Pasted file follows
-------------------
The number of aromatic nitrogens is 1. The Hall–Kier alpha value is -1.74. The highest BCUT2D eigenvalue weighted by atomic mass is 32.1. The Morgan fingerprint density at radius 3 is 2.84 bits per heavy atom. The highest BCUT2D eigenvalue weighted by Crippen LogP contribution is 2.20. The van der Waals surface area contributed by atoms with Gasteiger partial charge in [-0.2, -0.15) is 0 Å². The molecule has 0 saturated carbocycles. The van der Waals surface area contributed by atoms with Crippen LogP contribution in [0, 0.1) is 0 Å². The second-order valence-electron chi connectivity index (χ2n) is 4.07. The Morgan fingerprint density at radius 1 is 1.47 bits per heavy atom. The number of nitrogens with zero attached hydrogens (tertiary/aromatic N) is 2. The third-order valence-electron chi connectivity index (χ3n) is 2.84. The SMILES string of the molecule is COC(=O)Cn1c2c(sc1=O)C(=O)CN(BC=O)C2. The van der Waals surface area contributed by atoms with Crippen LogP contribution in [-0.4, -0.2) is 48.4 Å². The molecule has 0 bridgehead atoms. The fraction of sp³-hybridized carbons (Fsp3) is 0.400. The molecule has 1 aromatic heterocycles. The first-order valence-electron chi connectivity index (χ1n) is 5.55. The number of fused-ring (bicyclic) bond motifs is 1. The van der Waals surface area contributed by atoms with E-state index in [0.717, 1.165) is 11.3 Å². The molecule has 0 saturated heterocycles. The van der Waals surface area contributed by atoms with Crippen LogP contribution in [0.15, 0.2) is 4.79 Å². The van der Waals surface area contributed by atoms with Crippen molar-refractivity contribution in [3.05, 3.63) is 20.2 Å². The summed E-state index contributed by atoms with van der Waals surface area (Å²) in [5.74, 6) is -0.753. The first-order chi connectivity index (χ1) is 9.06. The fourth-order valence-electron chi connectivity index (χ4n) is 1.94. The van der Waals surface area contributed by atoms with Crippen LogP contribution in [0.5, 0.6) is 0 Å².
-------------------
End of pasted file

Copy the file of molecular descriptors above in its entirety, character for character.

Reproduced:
The number of aromatic nitrogens is 1. The Hall–Kier alpha value is -1.74. The highest BCUT2D eigenvalue weighted by atomic mass is 32.1. The Morgan fingerprint density at radius 3 is 2.84 bits per heavy atom. The highest BCUT2D eigenvalue weighted by Crippen LogP contribution is 2.20. The van der Waals surface area contributed by atoms with Gasteiger partial charge in [-0.2, -0.15) is 0 Å². The molecule has 0 saturated carbocycles. The van der Waals surface area contributed by atoms with Crippen LogP contribution in [0, 0.1) is 0 Å². The second-order valence-electron chi connectivity index (χ2n) is 4.07. The Morgan fingerprint density at radius 1 is 1.47 bits per heavy atom. The number of nitrogens with zero attached hydrogens (tertiary/aromatic N) is 2. The third-order valence-electron chi connectivity index (χ3n) is 2.84. The SMILES string of the molecule is COC(=O)Cn1c2c(sc1=O)C(=O)CN(BC=O)C2. The van der Waals surface area contributed by atoms with Crippen LogP contribution in [-0.4, -0.2) is 48.4 Å². The molecule has 0 bridgehead atoms. The fraction of sp³-hybridized carbons (Fsp3) is 0.400. The molecule has 1 aromatic heterocycles. The first-order valence-electron chi connectivity index (χ1n) is 5.55. The number of fused-ring (bicyclic) bond motifs is 1. The van der Waals surface area contributed by atoms with E-state index in [0.717, 1.165) is 11.3 Å². The molecule has 0 saturated heterocycles. The van der Waals surface area contributed by atoms with Crippen LogP contribution in [0.15, 0.2) is 4.79 Å². The van der Waals surface area contributed by atoms with Crippen molar-refractivity contribution in [3.05, 3.63) is 20.2 Å². The summed E-state index contributed by atoms with van der Waals surface area (Å²) in [5.74, 6) is -0.753. The first-order chi connectivity index (χ1) is 9.06. The fourth-order valence-electron chi connectivity index (χ4n) is 1.94. The van der Waals surface area contributed by atoms with Crippen LogP contribution in [0.5, 0.6) is 0 Å².